Thursday, February 13, 2014

Problem checkout at ShopRite isn't my fault

On Wednesday morning, shoppers packed the ShopRite in Paramus in anticipation of today's snowstorm, but when the store computer didn't give me the sale price on 5.27 pounds of sweet potatoes, my checkout line came to a standstill.

Editor's note: Today, I discuss a slow checkout at the ShopRite in Paramus that was the store's fault, homemade dishes using ingredients from H Mart and Costco Wholesale, and a tasty version of tabbouleh from Costco.


Don't look at me, I told shoppers in my checkout line on Wednesday morning at the ShopRite in Paramus, where the clerk flipped on a flashing light to summon a supervisor.

In the produce department, I saw that the sweet potatoes I bought last week for 99 cents a pound were now 89 cents a pound, with an additional 20 cents off per pound, if I bought more than 5 pounds and used the store's Price Plus Club Card.

Last week, the checkout computer deducted the 20 cents per pound automatically, but on Wednesday morning, it didn't and I mentioned it to the clerk.

She flipped on the flashing light of her lane number to summon a supervisor, and I could see shoppers in line behind me react with rolling eyes.

On weekday mornings around 9 a.m., the Paramus ShopRite is fairly quiet, but on Wednesday, dire forecasts of another big snowstorm touched off panic food shopping.

Not much help

The supervisor came over, spoke with clerk, left and then returned, saying the promotional discount of 20 cents is only good, if I had purchased 5 pounds or more.

But I had.

To resolve the logjam, I suggested the clerk deduct $1 dollar from my order (5 pounds times 20 cents), and get the line moving.

First, she added $1, but I caught the error and the supervisor approved the deduction.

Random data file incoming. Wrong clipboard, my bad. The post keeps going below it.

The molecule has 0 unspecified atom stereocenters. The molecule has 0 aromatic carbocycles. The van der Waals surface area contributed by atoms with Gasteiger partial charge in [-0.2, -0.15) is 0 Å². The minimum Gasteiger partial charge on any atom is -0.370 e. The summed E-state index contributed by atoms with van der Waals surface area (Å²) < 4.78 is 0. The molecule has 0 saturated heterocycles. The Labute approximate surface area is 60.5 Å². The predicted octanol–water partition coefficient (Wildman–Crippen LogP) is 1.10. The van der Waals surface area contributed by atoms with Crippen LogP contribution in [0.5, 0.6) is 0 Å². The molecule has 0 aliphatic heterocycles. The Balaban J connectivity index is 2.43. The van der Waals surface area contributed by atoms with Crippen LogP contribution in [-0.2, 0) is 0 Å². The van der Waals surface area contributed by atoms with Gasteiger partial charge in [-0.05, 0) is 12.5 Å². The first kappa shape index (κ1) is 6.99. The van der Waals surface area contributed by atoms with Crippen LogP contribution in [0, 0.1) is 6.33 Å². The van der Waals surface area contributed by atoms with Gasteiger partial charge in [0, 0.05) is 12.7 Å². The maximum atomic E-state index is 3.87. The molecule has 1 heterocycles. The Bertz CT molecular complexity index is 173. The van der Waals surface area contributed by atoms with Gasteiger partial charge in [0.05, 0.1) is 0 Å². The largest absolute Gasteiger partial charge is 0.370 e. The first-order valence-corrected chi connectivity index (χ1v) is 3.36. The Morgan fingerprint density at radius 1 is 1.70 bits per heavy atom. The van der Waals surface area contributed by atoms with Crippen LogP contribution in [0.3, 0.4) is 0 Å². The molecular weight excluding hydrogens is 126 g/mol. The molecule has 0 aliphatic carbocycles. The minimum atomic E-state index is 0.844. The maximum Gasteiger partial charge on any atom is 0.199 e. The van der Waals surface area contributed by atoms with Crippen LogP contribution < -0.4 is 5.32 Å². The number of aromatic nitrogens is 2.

Finally, I was out of there with my sweet potatoes, lactose-free milk, apples, strawberries and Smart Balance spread.

Bibimbap is a rice-based Korean comfort dish that is known for being labor intensive. I made a meatless version with organic brown rice and an organic brown egg, above, with a lot of help from Jinga's Seasoned Vegetables, which I picked up at the H Mart in Little Ferry. The package includes a small cup of mildly spicy gochujang, a red pepper paste, but I added more from a container I had in the refrigerator.

I made four cups of organic brown rice in an electric cooker, but you can reduce the amount of rice, if your prefer a higher concentration of vegetables.

Korean bargains

At H Mart in Little Ferry on Monday, I picked up fresh, wild-caught whole whiting for $3.49 a pound, Kabocha Squash for 59 cents a pound and a 15-pound bag of California-grown Kokuho Yellow Label Rice for $8.99, a discount of $6.

We pan-fried the whiting, and served them with mashed Kabocha squash and sweet potatoes moistened with a few ounces of extra-virgin olive oil and seasoned with a little salt and Costco's Organic No-Salt Seasoning.

Everything but the za'atar thyme mixture and Aleppo pepper I used to season this frittata came from Costco Wholesale: Smoked wild salmon, shredded Parmigiano Reggiano Cheese, Jarlsberg Reduced Fat Swiss Cheese, organic brown eggs and egg whites.

Another labor-intensive dish is tabbouleh, a Middle Eastern salad of cracked wheat mixed with finely chopped tomato, fresh parsley, onions and other ingredients. A version sold at Costco Wholesale is pleasantly tart.

The version sold at Costco is from Hannah International Foods in New Hampshire. The company drops a "b" and the "h," calling its product Taboule.

Vine Valley

Vine Valley was a Lebanese restaurant in Paterson that closed several years ago, but I'll never forget its tabbouleh, a tall, fluffy mound of finely chopped fresh parsley, tomato, onion and cracked wheat.

Hannah Taboule, sold at Costco Wholesale, is a tasty version.

A 21-ounce container of refrigerated tabbouleh was $5.49 at my Hackensack Costco.

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